Doctor of Philosophy (Ph.D.)
Degree Granting Department
Daniel H. Lende, Ph.D.
Heide Castañeda, Ph.D.
Erin Finley, Ph.D.
Kevin Kip, Ph.D.
Rebecca Zarger, Ph.D.
Assimilation, Integration, Brazilian Jiu Jitsu, Military, Veteran, Warrior
This dissertation evaluates veteran participation in the martial art of Brazilian Jiu Jitsu (BJJ) as a tool of reassimilation for veterans suffering from anxiety, stress and/or combat PTSD associated with military deployment. From the onset of Operation Iraqi Freedom, Operation Enduring Freedom and Operation New Dawn, challenges associated with U.S. Veteran assimilation and reintegration have been increasing. Coping with long term displacement, trauma, loss, and making sense of identity shifts between being an active duty service member and civilian can often present challenges when navigating back into civilian life.
By utilizing a neuroanthropological lens, ethnographic inquiry, surveys, semi-structured interviews, and focus groups, this research advances anthropology’s understanding of how sport participation may have the ability to combat assimilation and mental health challenges that are a result of combative trauma exposure. I examine BJJ as a physical and mental tool for strengthening social bonds, buttressing identity formation, and easing the burden of transitioning into a civilian life after enduring time within a combative theater. This analysis is a building block for future research that will explore BJJ as an avenue of elective intervention for veterans suffering from stress and anxiety disorders associated with time in service.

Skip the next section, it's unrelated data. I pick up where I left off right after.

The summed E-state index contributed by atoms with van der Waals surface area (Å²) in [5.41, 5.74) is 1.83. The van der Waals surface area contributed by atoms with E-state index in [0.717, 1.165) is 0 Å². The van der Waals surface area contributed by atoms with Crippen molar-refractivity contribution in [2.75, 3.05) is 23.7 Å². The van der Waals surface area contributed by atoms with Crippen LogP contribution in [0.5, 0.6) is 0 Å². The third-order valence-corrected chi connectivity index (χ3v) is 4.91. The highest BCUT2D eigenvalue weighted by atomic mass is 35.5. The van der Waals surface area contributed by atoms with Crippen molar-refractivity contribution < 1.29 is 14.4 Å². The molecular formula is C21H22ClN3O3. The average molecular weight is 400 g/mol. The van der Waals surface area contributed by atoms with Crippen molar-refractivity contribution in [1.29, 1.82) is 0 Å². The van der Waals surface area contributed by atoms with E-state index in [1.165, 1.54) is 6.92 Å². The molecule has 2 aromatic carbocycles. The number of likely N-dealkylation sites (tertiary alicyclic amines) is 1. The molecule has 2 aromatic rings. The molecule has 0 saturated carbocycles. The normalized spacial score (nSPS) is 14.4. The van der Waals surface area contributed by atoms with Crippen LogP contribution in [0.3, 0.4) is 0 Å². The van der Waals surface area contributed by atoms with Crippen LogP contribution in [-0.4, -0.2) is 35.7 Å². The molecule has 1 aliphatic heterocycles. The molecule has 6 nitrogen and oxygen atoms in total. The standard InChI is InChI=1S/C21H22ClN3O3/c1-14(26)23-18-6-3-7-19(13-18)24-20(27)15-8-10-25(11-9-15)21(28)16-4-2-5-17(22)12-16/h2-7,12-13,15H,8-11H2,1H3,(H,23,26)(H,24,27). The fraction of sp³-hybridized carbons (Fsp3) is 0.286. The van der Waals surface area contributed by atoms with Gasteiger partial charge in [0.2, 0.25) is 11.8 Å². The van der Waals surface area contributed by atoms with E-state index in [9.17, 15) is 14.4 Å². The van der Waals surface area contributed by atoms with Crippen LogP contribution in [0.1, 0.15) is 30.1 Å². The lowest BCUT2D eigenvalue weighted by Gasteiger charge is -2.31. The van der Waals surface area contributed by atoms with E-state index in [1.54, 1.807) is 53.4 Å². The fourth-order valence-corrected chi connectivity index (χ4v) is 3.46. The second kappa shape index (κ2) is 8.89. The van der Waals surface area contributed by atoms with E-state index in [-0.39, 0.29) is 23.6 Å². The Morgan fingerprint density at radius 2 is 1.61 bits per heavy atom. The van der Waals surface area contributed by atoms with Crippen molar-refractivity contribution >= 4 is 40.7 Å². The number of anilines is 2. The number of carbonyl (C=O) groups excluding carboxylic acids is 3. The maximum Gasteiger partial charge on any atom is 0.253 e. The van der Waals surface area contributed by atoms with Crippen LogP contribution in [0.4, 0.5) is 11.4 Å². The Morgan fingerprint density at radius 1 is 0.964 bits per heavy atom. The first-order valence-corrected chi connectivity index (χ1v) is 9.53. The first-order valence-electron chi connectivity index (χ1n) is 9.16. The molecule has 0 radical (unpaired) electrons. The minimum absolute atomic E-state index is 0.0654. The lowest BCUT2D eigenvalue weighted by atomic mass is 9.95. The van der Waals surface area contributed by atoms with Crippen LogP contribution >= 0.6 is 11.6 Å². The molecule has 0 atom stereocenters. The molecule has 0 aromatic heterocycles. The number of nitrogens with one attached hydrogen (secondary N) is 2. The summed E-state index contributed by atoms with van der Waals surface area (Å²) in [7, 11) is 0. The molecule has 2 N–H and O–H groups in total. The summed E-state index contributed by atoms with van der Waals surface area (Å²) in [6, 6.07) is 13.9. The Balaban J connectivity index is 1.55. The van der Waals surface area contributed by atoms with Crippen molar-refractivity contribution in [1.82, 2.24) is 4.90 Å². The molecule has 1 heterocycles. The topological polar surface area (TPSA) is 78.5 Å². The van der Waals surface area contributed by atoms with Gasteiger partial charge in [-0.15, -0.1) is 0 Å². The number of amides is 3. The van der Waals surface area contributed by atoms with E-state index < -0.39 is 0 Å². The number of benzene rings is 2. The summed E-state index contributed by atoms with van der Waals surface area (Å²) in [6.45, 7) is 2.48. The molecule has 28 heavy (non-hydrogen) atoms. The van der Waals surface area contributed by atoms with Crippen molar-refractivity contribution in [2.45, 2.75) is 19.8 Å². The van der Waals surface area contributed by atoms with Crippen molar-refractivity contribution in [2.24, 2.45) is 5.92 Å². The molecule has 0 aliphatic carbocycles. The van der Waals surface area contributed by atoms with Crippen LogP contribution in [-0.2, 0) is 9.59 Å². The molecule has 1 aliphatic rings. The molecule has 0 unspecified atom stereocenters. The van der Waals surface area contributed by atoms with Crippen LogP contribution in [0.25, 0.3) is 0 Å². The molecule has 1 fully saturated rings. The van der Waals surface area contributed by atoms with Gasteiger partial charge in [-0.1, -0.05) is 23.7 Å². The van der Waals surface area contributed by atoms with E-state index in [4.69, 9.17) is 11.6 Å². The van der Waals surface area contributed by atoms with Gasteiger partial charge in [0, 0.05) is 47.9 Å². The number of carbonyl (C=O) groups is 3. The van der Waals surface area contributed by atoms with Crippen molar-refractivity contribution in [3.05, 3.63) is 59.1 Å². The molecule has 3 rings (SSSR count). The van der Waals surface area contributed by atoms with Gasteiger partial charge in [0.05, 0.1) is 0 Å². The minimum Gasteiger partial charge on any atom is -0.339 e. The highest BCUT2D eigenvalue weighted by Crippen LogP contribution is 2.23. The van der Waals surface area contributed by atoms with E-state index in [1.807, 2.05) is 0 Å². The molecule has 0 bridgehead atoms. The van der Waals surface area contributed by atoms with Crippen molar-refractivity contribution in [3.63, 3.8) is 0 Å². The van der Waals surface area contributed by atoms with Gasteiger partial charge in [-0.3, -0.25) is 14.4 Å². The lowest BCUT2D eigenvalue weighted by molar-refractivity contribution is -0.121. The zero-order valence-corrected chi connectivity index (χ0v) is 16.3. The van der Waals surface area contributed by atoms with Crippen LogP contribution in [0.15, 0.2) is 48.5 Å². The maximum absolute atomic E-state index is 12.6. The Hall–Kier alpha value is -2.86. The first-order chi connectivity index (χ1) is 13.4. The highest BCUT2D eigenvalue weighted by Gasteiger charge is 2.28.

Scholar Commons Citation
Collura, Gino L., "Brazilian Jiu Jitsu: A Tool For Veteran Reassimilation" (2018). Graduate Theses and Dissertations.